The launch of Kinect for Xbox 360 was one of the big success stories of holiday 2010. With life -to-date sales of over 10 million units, the motion sensor controller caught the imagination of the casual audience, while boosting console and software sales at the same time.
But the months that have followed have been pretty barren. There have been no major Kinect releases since December and that has consumers getting antsy.
And if the company wants to maintain its momentum, Kinect will need to be a primary focus at E3, the video game industry's annual trade show.
Part of the problem is that Kinect was a product that made it to retail in a rushed fashion. That meant Microsoft had to cut corners that, though invisible at first, are starting to become more apparent.
For example, the system's dashboard, which is where users navigate options, is clumsy—and Microsoft knows it. The company has been talking with developers about ways to improve the interface.
The lack of a standard interface between Kinect and the Xbox is also becoming apparent. Standard actions such as pausing the game or returning to the main menu vary from title to title, meaning players need to re-learn how to play every time they buy a new game— something Microsoft would never have dared to do with a system launch.
The launch games weren't overly compelling either, something that's fixable, but if it's not addressed could be the biggest threat to Kinect's future success.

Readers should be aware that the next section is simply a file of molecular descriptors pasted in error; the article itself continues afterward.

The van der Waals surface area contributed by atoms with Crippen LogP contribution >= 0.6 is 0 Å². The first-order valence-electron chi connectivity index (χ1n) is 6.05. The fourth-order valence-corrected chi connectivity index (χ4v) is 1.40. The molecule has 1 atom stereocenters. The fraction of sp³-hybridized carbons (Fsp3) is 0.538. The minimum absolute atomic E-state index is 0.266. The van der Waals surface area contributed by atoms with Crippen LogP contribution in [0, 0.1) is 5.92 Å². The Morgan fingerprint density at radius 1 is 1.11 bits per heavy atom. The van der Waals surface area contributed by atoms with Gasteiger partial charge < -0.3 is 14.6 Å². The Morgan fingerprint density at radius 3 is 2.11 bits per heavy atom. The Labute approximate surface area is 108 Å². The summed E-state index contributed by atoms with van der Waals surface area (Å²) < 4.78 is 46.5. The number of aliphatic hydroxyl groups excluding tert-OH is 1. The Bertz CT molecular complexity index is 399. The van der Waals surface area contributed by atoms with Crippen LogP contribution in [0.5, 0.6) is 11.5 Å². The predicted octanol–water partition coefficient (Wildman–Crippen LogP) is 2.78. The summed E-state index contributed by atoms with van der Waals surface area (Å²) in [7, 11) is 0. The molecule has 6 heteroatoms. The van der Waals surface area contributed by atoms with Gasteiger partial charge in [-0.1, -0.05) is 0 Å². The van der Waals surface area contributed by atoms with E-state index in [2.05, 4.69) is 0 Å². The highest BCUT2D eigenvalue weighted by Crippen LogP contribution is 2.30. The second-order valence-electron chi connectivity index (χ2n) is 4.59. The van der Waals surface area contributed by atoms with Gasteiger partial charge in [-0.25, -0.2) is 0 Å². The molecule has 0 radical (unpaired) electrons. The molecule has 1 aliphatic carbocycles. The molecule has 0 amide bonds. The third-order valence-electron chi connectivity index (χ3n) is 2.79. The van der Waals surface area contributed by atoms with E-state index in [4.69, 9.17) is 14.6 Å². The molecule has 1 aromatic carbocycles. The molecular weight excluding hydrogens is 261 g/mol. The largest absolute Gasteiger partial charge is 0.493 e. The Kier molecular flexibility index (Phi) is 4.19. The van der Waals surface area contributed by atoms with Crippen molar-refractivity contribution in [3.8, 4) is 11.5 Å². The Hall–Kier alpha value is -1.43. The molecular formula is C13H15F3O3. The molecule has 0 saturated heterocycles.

"While it started relatively strong, it faces the same problem as the Wii," says Adam Sessler, co-host of X-Play on G4 TV. "There's a novelty to it in the beginning, but there's no compelling reason to keep playing. I think they don't need to worry about the hard core audience, [but] they need to find a way to use the device with a substantive game. They do not have games [so far] that people develop any sense of relationship with, so it's disposable."
Disposable or not, the games have sold. "Kinect Sports" sales have topped 3 million worldwide, while "Dance Central" has sold 2.5 million copies.
And Microsoft has acknowledged the drought of new games, saying the Kinect portfolio will triple before the end of the year, with many of those titles being rolled out at E3.
In addition to games for a more casual audience, Microsoft is expected to discuss Kinect functionality on games that are targeted at the core gamer at E3, such as "Forza 4".
Analysts say that's a risky proposition. Because controlling a game with the peripheral is less exact than with a standard controller, converting fans of "Gears of War" or "Call of Duty" will be difficult.
"I think it's hard to make a core game title for Kinect," says Mike Hickey of Janco Partners. "Elements are one thing. If you want to enable voice commands or certain motions, that's one thing, but you don't want to make it gimmicky. These are major entertainment experiences and you don't want to endanger them. I mean, throwing a grenade, versus pushing a button on a controller? I don't know…"
Of course, with Kinect's technological capabilities, Microsoft isn't solely reliant on games to increase its appeal. The company's recent acquisition of Skype, for instance, opens up a number of possibilities for the peripheral (which already has a limited video phone functionality).
Of course, Microsoft may simply choose to focus on a few select titles and new non-gaming functionality at E3, keeping its powder dry for a bigger push later in the year.
"My sense is Kinect, by the nature of its games, was not expected to be a format for gamers," says John Taylor of Arcadia Research. "It was originally meant to be a casual audience sort of thing. By definition, that means it's going to be more holiday focused."